Rich Lee, a "grinder" (someone who has surgical enhancements and/or modifications conducted upon their person), implanted a magnet in his ear that he can use as a speaker; he wears a coil on a necklace that he can use to transmit to it (he was inspired by this Instructable), and is now branching out into some serious experimentation:
Listening to music is nice and probably the most obvious answer, but I intend to do some very creative things with it. The implant itself is completely undetectable to the naked eye. The device & coil necklace are are easily concealed under my shirt so nobody can really see it. I can see myself using it with the gps on my smartphone to navigate city streets on foot. I plan to hook it up to a directional mic of some sort (possibly disguised as a shirt button or something) so I can hear conversations across a room. Having a mic hooked up to it and routed through my phone would be handy. You could use a simple voice stress analysis app to detect when people might be lying to you. Not to say that is a hard science, but I’m sure it could come in handy at the poker table or to pre-screen business clients. I have a contact mic that allows you to hear through walls. That might be my next implant actually.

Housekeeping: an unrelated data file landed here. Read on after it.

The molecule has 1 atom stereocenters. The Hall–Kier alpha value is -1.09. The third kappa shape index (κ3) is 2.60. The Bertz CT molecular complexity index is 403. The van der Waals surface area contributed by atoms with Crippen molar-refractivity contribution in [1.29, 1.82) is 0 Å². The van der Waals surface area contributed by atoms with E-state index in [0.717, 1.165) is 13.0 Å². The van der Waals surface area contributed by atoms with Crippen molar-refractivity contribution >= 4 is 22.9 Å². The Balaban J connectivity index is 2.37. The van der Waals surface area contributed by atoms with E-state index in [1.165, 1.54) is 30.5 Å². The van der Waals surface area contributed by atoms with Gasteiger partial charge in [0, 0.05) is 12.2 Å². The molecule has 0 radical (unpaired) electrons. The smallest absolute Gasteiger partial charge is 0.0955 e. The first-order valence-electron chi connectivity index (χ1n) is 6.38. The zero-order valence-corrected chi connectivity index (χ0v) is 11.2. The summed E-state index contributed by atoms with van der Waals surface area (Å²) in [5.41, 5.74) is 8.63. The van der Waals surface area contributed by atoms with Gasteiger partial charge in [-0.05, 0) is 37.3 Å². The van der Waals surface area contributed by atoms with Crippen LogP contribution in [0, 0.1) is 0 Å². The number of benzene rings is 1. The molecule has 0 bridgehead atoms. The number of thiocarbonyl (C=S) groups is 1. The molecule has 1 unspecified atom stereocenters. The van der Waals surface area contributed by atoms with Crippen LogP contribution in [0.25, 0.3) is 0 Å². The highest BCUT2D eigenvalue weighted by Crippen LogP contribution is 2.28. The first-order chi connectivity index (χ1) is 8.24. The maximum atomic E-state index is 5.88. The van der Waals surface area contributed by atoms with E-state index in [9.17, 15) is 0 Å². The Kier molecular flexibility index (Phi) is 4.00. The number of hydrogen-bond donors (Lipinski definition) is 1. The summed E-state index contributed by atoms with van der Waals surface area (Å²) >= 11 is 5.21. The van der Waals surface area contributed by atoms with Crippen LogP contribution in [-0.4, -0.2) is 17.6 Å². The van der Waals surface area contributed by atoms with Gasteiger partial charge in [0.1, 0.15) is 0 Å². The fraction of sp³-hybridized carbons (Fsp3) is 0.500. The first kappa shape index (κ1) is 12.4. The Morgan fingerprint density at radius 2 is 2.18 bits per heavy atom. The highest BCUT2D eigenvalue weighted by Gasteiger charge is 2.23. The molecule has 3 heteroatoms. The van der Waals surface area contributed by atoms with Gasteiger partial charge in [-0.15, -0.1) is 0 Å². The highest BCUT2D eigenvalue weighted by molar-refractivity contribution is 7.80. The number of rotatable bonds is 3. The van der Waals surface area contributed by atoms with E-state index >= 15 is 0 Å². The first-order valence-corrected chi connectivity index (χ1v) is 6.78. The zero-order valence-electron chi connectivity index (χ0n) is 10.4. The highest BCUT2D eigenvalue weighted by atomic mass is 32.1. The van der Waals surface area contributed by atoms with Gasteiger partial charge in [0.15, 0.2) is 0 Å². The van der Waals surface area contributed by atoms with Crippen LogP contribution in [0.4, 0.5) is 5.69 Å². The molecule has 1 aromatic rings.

He also wants to hook it up to an ultrasonic rangefinder and learn to echolocate. He's going blind, so being able to use his hearing for physical nav is going to be important to him. He also wants to hook it up to a Geiger counter.
DIY Headphone Implant
In 2014, Allie Brosh’s outstanding, hilarious, and gut-wrenching webcomic Hyperbole and a Half made the jump to print with an incredible book (review); now Simon and Schuster have announced a followup, Solutions and Other Problems, to be published next October — I just pre-ordered my copy! (via Wil Wheaton)
Last month, I wrote about Paramount’s lawsuit against Axanar, a crowdfunded Star Trek fan-film.
Brett Bobley writes, “‘Hypertext: an Educational Experiment in English and Computer Science at Brown University’ is an amazing documentary film from 1976 made by Brown University computer scientist Andries ‘Andy’ van Dam.”
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